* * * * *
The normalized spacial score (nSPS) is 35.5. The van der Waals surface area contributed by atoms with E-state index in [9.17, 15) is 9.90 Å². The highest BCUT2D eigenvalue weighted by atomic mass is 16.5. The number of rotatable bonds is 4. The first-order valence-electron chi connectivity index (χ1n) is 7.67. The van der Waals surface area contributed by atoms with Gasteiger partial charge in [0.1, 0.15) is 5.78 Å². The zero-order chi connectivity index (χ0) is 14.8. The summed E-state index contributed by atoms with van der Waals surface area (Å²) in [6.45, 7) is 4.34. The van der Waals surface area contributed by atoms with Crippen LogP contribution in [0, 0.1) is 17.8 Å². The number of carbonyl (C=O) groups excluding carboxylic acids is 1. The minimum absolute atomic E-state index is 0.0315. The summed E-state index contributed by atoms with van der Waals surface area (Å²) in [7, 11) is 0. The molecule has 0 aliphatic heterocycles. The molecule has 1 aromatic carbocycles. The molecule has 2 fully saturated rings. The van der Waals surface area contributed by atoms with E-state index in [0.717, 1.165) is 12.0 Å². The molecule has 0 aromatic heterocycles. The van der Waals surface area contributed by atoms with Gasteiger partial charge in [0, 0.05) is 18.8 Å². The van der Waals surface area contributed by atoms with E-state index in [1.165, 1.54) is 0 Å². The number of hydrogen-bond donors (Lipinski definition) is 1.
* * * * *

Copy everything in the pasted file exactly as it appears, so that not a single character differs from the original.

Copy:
The normalized spacial score (nSPS) is 35.5. The van der Waals surface area contributed by atoms with E-state index in [9.17, 15) is 9.90 Å². The highest BCUT2D eigenvalue weighted by atomic mass is 16.5. The number of rotatable bonds is 4. The first-order valence-electron chi connectivity index (χ1n) is 7.67. The van der Waals surface area contributed by atoms with Gasteiger partial charge in [0.1, 0.15) is 5.78 Å². The zero-order chi connectivity index (χ0) is 14.8. The summed E-state index contributed by atoms with van der Waals surface area (Å²) in [6.45, 7) is 4.34. The van der Waals surface area contributed by atoms with Crippen LogP contribution in [0, 0.1) is 17.8 Å². The number of carbonyl (C=O) groups excluding carboxylic acids is 1. The minimum absolute atomic E-state index is 0.0315. The summed E-state index contributed by atoms with van der Waals surface area (Å²) in [7, 11) is 0. The molecule has 0 aliphatic heterocycles. The molecule has 1 aromatic carbocycles. The molecule has 2 fully saturated rings. The van der Waals surface area contributed by atoms with E-state index in [0.717, 1.165) is 12.0 Å². The molecule has 0 aromatic heterocycles. The van der Waals surface area contributed by atoms with Gasteiger partial charge in [0, 0.05) is 18.8 Å². The van der Waals surface area contributed by atoms with E-state index in [1.165, 1.54) is 0 Å². The number of hydrogen-bond donors (Lipinski definition) is 1.